Labours Of Hercules By Agatha Christie

35 which is attractive to the women yes35 i am afraid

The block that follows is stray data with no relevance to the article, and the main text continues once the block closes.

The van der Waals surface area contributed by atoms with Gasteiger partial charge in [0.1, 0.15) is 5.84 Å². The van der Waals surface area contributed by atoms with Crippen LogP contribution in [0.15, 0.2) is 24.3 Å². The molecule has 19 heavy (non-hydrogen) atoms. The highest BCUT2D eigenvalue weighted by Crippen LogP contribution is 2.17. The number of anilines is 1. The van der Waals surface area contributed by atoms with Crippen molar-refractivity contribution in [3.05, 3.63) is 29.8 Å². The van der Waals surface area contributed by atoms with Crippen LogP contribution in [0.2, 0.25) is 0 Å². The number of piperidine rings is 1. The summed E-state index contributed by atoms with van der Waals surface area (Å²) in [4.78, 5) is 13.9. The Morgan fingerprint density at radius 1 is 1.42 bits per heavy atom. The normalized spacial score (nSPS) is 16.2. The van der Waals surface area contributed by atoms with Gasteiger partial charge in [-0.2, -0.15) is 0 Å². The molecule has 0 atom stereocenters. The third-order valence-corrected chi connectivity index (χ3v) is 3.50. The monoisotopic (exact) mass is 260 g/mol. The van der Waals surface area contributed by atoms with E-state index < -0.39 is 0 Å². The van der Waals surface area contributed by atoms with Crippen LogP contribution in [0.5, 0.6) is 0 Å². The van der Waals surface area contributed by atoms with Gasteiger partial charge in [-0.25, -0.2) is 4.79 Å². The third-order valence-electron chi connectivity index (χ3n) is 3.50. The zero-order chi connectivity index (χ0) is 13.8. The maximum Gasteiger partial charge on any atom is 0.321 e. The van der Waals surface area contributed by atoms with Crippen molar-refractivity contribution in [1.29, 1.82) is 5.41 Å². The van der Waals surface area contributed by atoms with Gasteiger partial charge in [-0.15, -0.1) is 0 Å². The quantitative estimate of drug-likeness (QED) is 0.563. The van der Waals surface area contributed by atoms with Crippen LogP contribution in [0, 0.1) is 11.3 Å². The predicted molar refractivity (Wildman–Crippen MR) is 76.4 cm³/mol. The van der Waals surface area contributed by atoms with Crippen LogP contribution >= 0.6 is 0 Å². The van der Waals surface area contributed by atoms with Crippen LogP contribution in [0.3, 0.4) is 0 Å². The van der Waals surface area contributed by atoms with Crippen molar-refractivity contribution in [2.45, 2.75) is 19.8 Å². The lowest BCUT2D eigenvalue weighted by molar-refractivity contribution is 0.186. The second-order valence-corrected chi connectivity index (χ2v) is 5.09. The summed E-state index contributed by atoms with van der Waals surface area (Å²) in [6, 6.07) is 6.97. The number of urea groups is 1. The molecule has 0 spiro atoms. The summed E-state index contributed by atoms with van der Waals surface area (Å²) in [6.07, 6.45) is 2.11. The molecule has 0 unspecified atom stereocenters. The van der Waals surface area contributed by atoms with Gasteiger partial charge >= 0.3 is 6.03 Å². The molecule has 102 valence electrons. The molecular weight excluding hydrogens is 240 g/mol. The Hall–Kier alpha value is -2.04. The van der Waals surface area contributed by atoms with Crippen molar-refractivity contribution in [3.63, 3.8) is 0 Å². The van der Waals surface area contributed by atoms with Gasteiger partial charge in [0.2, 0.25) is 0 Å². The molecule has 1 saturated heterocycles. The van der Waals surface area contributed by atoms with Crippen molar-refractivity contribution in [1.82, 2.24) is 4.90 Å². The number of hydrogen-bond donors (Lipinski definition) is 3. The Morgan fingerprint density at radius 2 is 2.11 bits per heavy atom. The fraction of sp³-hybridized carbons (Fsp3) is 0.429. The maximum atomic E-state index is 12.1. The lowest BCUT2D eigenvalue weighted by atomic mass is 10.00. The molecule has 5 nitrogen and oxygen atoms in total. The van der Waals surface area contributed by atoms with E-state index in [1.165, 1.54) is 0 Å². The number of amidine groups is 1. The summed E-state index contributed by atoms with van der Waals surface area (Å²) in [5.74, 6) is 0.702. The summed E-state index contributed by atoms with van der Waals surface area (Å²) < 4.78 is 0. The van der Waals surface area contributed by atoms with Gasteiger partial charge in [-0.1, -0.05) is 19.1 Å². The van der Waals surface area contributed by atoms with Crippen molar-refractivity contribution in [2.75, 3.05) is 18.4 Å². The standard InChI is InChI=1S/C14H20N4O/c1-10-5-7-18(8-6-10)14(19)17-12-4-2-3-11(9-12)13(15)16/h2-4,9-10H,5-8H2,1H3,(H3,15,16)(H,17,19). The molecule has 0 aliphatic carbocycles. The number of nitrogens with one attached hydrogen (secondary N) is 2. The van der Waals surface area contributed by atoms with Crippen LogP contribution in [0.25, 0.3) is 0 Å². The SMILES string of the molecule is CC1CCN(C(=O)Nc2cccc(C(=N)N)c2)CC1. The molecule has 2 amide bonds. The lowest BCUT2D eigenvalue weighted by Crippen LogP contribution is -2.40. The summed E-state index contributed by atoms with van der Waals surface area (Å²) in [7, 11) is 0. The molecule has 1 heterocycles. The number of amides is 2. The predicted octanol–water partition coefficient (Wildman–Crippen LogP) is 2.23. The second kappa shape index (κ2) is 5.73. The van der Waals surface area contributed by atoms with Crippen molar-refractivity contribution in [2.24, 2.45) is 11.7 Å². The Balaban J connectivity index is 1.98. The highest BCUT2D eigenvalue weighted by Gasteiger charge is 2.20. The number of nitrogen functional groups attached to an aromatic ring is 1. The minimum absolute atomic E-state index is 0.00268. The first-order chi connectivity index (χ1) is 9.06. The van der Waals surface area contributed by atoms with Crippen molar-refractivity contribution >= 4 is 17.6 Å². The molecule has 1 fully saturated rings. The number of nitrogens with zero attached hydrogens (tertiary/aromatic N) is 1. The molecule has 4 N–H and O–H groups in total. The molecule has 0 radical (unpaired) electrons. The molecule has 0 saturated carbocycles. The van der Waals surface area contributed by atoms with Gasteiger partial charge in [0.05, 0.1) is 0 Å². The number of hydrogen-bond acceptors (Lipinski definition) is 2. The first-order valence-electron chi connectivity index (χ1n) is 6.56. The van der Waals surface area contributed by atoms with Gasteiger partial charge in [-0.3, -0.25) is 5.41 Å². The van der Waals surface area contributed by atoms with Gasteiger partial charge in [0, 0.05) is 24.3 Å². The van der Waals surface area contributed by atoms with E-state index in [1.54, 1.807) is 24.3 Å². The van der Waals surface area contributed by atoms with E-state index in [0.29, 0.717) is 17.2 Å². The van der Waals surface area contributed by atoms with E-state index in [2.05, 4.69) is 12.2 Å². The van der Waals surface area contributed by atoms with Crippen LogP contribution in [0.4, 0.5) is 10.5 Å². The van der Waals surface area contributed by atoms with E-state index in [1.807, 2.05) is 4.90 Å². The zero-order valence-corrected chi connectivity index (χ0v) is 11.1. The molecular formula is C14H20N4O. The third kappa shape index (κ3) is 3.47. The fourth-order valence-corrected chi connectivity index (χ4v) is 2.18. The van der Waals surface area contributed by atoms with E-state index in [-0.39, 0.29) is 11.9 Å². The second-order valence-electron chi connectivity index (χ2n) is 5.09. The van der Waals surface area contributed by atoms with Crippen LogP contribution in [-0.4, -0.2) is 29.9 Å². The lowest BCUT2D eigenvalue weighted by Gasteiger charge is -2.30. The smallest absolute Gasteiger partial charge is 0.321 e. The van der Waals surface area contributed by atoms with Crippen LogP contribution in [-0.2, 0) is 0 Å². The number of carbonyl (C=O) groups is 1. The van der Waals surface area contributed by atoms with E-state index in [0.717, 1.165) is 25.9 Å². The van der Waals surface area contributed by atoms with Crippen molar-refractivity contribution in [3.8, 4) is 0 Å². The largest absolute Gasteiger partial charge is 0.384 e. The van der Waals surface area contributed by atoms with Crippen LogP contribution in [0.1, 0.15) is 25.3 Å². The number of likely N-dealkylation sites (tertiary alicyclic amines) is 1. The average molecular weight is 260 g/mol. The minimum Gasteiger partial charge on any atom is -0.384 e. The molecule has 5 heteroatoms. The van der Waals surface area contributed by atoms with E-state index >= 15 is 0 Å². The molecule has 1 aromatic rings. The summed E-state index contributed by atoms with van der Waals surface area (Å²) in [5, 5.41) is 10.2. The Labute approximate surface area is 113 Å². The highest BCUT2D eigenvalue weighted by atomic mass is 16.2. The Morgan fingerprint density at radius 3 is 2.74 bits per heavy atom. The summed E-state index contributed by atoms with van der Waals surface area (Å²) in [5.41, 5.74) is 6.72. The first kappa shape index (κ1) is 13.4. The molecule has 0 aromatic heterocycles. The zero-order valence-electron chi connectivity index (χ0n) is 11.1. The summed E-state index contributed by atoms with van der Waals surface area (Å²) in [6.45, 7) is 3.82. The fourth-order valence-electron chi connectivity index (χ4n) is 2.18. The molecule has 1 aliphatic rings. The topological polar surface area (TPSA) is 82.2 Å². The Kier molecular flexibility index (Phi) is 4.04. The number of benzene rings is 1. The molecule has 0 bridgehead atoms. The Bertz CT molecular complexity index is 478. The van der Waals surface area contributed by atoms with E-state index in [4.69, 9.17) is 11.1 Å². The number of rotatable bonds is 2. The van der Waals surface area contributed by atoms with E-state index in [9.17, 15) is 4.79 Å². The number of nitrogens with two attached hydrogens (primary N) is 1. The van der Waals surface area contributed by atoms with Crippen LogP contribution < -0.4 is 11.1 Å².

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Unformatted text preview: ed to be Miss Burshaw. Poirot stood looking after them a minute, then he rang the bell and asked for Miss Pope. Miss Lavinia Pope was a very different person from her second-in-command. Miss Burshaw. Miss Pope had personality. Miss Pope was awe inspiring. Even should Miss Pope unbend graciously to parents, she would still retain that obvious superiority to the rest of the world which is such a powerful asset to a schoolmistress. Her grey hair was dressed with distinction, her costume was severe but chic. She was competent and omniscient. The room in which she received Poirot was the room of a woman of culture. It had graceful furniture, flowers, some framed, signed photographs of those of Miss Pope's pupils who were of note in the world--many of them in their presentation gowns and feathers. On the walls hung reproductions of the world's artistic masterpieces and some good water-colour sketches. The whole place was clean and polished to the last degree. No speck of 341 dust, one felt, would have the temerity to deposit itself in such a shrine. Miss Pope received Poirot with the competence of one whose judgment seldom fails. "M. Hercule Poirot ? I know your name, of course. I suppose you have come about this very unfortunate affair of Winnie King. A most distressing incident.55 Miss Pope did not look distressed. She took disaster as it should be taken, dealing with it competently and thereby reducing it almost to insignificance. "Such a thing," said Miss Pope, "has never occurred before." "And never will again!" her manner seemed to say. Hercule Poirot said: "It was the girl's first term here, was it not ?" "It was." "You had a preliminary interview with Winnie -- and with her parents ?" "Not recently. Two years ago, I was staying near Cranchester -- with the Bishop, as a matter of fact -- " Miss Pope's manner said: ("Mark this, please. I am the kind of person who stays with Bishops py) 342 "While I was there I made the acquaintance of Canon and Mrs. King. Mrs. King, alas, is an invalid. I met Winnie then. A very well brought up girl, with a decided taste for art. I told Mrs. King that I should be happy to receive her here in a year or two--when her general studies were completed. We spee here, M. Poirot, in Art and Music. The girls are taken to the Opera, to the Comedie Fran^aise, they attend lectures at the Louvre. The very best masters come here to instruct them in music, singing, and painting. The broader culture, that is our aim.33 Miss Pope remembered suddenly that Poirot was not a parent and added abruptly: "What can I do for you, M. Poirot ?" cc! would be glad to know what is the present position regarding Winnie ?" "Canon King has come over to Amiens and is taking Winnie back with him. The wisest thing to do after the shock the child has sustained." She went on: "We do not take delicate girls here. We have no special facilities for looking a...
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